“I was deeply moved both by the lessons on our identities as image bearers, as well as the wonderful personal interactions I had with the other faculty....Our new graduate students arrived on Monday, and as they filed into the seminar room, they all seemed to glow a little brighter as I recognized them as each bearing God’s uniquely human stamp." 


Matt Hoehn
Director of Christian Thought


To see more photos from the event, please visit our Facebook page here.

Announcing our first Senior Faculty Fellow: Dr. C. Dianne Martin

We are thrilled to announce that Dr. C. Dianne Martin has accepted our invitation to serve as the first ever Senior Faculty Fellow of the NC Study Center! Dr. Martin is a close friend of ours, having participated in numerous past seminars, served as a panelist at the 2017 Wilberforce Conference, and taken it upon herself to meet with and mentor many undergraduate students.

Senior Faculty Fellows are carefully selected UNC professors who put their academic discipline into conversation with Christian faith and theology. As Senior Faculty Fellows, they teach seminar classes at the NC Study Center, make themselves available to meet with students during office hours, and offer input into other programming. This fall, Dr. Martin will be leading a seminar called: ‘Technological Immortality: Looking for Love in All the Wrong Places.’ Through film analysis, group readings, and small-group discussion, this seminar will invite students to consider emerging trends in technology (e.g. artificial intelligence, transhumanism) from the lens of Christian ethics.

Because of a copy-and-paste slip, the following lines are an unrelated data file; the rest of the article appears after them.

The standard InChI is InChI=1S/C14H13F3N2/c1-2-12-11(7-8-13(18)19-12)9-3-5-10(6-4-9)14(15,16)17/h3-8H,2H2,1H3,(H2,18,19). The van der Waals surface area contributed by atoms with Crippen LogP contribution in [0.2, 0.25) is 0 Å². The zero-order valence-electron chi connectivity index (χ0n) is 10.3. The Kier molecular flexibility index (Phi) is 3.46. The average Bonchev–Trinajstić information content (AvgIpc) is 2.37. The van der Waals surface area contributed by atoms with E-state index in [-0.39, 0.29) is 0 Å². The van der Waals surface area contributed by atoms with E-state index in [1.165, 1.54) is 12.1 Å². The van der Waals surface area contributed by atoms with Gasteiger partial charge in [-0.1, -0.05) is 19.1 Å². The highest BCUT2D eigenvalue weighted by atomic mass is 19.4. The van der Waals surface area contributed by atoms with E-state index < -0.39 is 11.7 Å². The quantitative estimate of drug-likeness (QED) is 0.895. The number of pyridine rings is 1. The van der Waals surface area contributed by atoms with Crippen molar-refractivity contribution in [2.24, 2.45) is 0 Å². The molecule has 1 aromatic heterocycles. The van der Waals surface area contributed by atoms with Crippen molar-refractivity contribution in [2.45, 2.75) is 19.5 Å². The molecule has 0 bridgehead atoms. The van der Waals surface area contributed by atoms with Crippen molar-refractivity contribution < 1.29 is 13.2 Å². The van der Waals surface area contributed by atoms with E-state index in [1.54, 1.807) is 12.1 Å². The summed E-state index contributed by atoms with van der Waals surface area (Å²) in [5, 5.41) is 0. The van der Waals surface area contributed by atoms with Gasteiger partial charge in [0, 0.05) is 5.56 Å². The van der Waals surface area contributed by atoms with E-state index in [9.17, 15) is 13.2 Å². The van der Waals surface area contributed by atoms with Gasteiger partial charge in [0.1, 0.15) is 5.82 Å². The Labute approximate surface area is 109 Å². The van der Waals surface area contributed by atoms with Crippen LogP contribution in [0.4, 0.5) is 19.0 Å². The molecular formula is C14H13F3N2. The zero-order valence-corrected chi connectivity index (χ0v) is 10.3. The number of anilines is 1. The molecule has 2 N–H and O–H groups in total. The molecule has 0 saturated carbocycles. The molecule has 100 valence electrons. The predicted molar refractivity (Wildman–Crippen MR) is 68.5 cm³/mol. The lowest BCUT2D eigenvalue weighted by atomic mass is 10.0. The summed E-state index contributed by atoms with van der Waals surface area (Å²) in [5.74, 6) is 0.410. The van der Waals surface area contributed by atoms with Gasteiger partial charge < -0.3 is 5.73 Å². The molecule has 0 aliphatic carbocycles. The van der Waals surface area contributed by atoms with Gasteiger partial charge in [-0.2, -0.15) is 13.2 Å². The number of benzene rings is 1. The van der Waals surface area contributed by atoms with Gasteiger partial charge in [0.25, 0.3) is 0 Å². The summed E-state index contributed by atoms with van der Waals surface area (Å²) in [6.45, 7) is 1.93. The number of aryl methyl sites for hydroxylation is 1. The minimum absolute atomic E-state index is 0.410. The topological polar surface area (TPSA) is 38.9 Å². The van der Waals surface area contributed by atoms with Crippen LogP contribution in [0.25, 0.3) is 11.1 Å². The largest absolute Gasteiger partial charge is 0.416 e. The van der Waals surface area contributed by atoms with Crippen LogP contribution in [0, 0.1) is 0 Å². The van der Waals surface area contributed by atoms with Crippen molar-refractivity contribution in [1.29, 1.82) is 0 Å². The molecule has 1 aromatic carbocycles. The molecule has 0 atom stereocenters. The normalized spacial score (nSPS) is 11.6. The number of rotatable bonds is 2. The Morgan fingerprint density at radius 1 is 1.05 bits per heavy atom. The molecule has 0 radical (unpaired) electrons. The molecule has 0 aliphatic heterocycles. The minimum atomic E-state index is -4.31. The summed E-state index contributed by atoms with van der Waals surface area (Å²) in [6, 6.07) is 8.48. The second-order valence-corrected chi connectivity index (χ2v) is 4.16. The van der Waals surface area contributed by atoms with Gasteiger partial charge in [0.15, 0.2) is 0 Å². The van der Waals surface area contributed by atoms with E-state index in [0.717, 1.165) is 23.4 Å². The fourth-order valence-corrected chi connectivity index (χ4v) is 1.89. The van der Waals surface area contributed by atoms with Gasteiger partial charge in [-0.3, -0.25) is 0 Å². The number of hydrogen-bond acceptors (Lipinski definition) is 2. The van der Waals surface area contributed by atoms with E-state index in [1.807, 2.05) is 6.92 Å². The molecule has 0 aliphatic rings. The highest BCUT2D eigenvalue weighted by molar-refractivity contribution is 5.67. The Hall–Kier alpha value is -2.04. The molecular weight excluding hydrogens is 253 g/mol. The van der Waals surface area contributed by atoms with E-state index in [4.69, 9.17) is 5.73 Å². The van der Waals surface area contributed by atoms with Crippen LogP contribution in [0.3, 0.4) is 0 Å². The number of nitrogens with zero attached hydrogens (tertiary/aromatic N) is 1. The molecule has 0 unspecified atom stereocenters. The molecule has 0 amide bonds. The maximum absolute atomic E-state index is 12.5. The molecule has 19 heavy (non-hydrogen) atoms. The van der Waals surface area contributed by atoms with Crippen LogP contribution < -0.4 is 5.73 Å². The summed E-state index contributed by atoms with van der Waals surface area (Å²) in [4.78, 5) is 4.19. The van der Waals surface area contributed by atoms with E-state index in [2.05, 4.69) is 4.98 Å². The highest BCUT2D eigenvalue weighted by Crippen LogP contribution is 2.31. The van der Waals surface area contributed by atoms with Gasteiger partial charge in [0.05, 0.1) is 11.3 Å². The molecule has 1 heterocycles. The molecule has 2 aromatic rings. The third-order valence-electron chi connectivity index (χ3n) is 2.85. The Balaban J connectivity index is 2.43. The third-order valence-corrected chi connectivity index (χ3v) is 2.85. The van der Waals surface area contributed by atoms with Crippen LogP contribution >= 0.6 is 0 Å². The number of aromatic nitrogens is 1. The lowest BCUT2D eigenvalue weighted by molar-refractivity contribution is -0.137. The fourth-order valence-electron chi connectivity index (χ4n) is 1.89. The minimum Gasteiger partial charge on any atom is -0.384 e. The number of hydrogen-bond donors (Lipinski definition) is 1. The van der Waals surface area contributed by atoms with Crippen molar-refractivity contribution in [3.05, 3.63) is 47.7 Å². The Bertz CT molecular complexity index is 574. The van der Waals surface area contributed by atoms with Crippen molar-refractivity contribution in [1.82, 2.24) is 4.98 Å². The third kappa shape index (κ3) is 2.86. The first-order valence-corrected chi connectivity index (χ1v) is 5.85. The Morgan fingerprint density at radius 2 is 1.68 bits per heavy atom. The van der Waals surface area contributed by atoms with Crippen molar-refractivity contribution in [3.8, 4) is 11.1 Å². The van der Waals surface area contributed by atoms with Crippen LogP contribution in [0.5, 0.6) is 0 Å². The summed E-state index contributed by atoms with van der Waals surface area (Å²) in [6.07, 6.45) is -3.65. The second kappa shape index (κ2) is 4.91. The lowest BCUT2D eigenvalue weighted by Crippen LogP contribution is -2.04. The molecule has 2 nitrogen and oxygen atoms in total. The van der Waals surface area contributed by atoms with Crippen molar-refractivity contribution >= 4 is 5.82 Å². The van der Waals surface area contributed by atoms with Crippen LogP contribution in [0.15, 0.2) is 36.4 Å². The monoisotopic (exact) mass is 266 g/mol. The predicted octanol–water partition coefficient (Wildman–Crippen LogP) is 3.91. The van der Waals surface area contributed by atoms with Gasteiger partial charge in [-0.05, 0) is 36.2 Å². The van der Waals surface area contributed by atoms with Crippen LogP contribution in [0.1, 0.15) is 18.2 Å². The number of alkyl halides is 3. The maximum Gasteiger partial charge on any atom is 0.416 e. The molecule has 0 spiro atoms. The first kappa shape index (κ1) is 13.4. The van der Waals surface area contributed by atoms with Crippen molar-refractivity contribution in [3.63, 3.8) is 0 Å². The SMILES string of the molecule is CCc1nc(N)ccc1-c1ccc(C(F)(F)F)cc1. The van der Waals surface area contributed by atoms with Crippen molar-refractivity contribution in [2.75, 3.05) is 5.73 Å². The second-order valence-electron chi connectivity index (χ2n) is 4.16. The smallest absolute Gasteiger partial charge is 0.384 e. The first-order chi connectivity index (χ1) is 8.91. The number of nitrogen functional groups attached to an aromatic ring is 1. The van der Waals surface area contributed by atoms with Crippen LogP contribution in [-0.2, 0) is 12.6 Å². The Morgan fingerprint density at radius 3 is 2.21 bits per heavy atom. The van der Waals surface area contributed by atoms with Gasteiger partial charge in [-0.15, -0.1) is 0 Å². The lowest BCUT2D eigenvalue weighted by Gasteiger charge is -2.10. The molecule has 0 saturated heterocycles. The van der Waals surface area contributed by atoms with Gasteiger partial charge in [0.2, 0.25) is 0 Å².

Dr. Martin presenting at the 2017 Wilberforce Conference on Robots & the Theology of Personhood.

Dr. Martin presenting at the 2017 Wilberforce Conference on Robots & the Theology of Personhood.

Dr. C. Dianne Martin is a computer scientist and the former Vice Provost for Faculty Affairs at George Washington University. She now teaches courses through the UNC Department of Computer Science and the School of Information and Library Sciences. In the 1960s, Dr. Martin was a programmer for IBM on the Apollo space project. She wrote programs that helped make possible the first moon landing in 1969. During her distinguished career, she was also a program director at the National Science Foundation from 1998 to 2000, chief policy officer at GeoTrust from 2000 to 2001, and chair of the GWU computer science department from 2002 to 2005. She attends Holy Trinity Anglican Church in Chapel Hill, NC.


If you are interested in participating in Dr. Martin's 'Technological Immortality: Looking for Love in All the Wrong Places' seminar this fall, let us know HERE.